The Safe School Czar, Harry Hay and NAMBLA

I just finished listening to an excellent interview with Bob Hamer on Sean Hannity’s radio show. The topic of discussion was safe school czar Kevin Jennings. Bob recently did an interview with J.R. Head at Big Hollywood which included discussion of the subject as well. Here is an excerpt of what Bob had to say about Kevin Jennings, Harry Hay and NAMBLA:

Kevin Jennings is President Obama’s Assistant Deputy Secretary of the Office of Safe and Drug Free Schools at the U.S. Department of Education. His history and beliefs are well documented in the numerous books he has authored and edited. There is some dispute as to the legality of his conduct while working as a teacher but by Jennings’ own admission the only counseling he gave a male high school student, who admitted having sex with a man he met in a public restroom, was to use a condom. Jennings also has high praise for Harry Hay. If NAMBLA had a Hall of Fame, Hay would be a member. Hay fought for NAMBLA’s inclusion in the International Lesbian and Gay Association and once carried a sign proclaiming “NAMBLA Walks With Me.” Although Hay died before I was invited to attend any of NAMBLA’s secret, underground meetings, Hay was a featured speaker at several NAMBLA conferences and at forums on man/boy love. When members of the Administration admit to admiring a NAMBLA icon it gives me cause for concern and is at the very least a reason for further inquiry.

If you have not read Bob’s book, The Last Undercover, you can read a sample of it at his website. It is an excellent account of not only his infiltration of NAMBLA, but of his 26 years as an undercover FBI agent.

In the spirit of full disclosure (and hopefully in accordance with new FTC Big Brother regs) Bob sent me a free review copy of his book when it first came out. After I read it I purchased additional copies as gifts. I’ve met Bob in person twice, once with his family when they were visiting NC and another time with my family when we were in San Diego. He has done some amazing work and, in my opinion, has earned the gratitude of every parent in this country.

See more about Kevin Jennings, Harry Hay and NAMBLA in a video from Scott Baker.

Terresa at Noisy Room has compiled a lot of additional information on Kevin Jennings. While at her site, check out the Czar Chronicles.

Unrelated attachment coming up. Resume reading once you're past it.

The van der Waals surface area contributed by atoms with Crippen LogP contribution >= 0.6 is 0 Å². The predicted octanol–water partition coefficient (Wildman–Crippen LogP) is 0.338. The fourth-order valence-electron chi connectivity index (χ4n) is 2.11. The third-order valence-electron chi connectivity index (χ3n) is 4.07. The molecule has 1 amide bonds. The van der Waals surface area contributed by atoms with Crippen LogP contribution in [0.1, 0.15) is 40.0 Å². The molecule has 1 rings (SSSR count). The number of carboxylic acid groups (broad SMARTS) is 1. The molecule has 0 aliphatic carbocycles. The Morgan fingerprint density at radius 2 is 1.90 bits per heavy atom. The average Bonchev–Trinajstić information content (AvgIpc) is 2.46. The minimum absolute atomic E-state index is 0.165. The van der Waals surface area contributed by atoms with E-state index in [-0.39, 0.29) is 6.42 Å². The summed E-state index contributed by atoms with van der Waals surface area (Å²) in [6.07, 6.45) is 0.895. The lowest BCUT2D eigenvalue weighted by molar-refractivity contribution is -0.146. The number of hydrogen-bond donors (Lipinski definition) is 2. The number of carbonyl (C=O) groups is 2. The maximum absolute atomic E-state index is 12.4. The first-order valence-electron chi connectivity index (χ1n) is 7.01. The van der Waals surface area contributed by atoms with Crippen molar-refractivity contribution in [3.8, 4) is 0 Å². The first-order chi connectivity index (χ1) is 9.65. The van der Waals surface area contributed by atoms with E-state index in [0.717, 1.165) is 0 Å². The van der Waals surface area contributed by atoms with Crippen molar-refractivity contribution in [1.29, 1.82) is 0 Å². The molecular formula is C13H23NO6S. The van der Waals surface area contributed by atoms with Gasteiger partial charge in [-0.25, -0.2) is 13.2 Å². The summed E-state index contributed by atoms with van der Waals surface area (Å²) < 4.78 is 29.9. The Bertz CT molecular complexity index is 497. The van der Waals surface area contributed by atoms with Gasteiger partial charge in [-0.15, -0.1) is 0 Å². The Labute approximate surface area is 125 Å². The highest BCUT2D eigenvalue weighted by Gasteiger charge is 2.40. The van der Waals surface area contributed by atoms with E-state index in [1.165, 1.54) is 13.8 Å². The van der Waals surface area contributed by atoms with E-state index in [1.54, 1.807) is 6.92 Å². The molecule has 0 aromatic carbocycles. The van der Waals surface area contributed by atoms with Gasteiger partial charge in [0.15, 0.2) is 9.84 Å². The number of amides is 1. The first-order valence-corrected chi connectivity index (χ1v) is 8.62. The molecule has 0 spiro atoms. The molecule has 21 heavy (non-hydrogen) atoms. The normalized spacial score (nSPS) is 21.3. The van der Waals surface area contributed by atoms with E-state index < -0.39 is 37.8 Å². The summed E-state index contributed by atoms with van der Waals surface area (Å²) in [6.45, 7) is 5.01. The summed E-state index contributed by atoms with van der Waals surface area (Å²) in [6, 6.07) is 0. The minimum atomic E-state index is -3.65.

Update: I missed Bob on Hannity on tv last night, but the transcript of that interview is here.

Update II: Someone in the comments section is calling me a liar for saying Jennings admired (or praised) Hay. If they followed the link to Terresa’s posts at Noisy Room they would have seen that she linked this ZombieTime post several days ago which included the following quote from Jennings’ speech to “the GLSEN Mid-Atlantic Conference on October 25, 1997 in New York, as reported in the January-February 1998 edition of the Lambda Journal”:

One of the people that’s always inspired me is Harry Hay, who started the first ongoing gay rights groups in America. In 1948, he tried to get people to join the Mattachine Society. It took him two years to find one other person who would join. Well, [in] 1993, Harry Hay marched with a million people in Washington, who thought he had a good idea 40 years before. Everybody thought Harry Hay was crazy in 1948, and they knew something about him which he apparently did not–they were right, he was crazy. You are all crazy. We are all crazy. All of us who are thinking this way are crazy, because you know what? Sane people keep the world the same [shitty] old way it is now. It’s the people who think, ‘No, I can envision a day when straight people say, “So what if you’re promoting homosexuality?”‘ Or straight kids say, ‘Hey, why don’t you and your boyfriend come over before you go to the prom and try on your tuxes on at my house?’ That if we believe that can happen, we can make it happen. The only thing that will stop us is our lack of faith that we can make it happen. That is our mission from this day forward. To not lose our faith, to not lose our belief that the world can, indeed, be a different place. And think how much can change in one lifetime if in Harry Hay’s one very short life, he saw change from not even one person willing to join him to a million people willing to travel to Washington to join him.

Most of those on the left (unlike my commenter) do not argue that Jennings said he admired Hay, but only that it didn’t matter that Hay had a NAMBLA connection.

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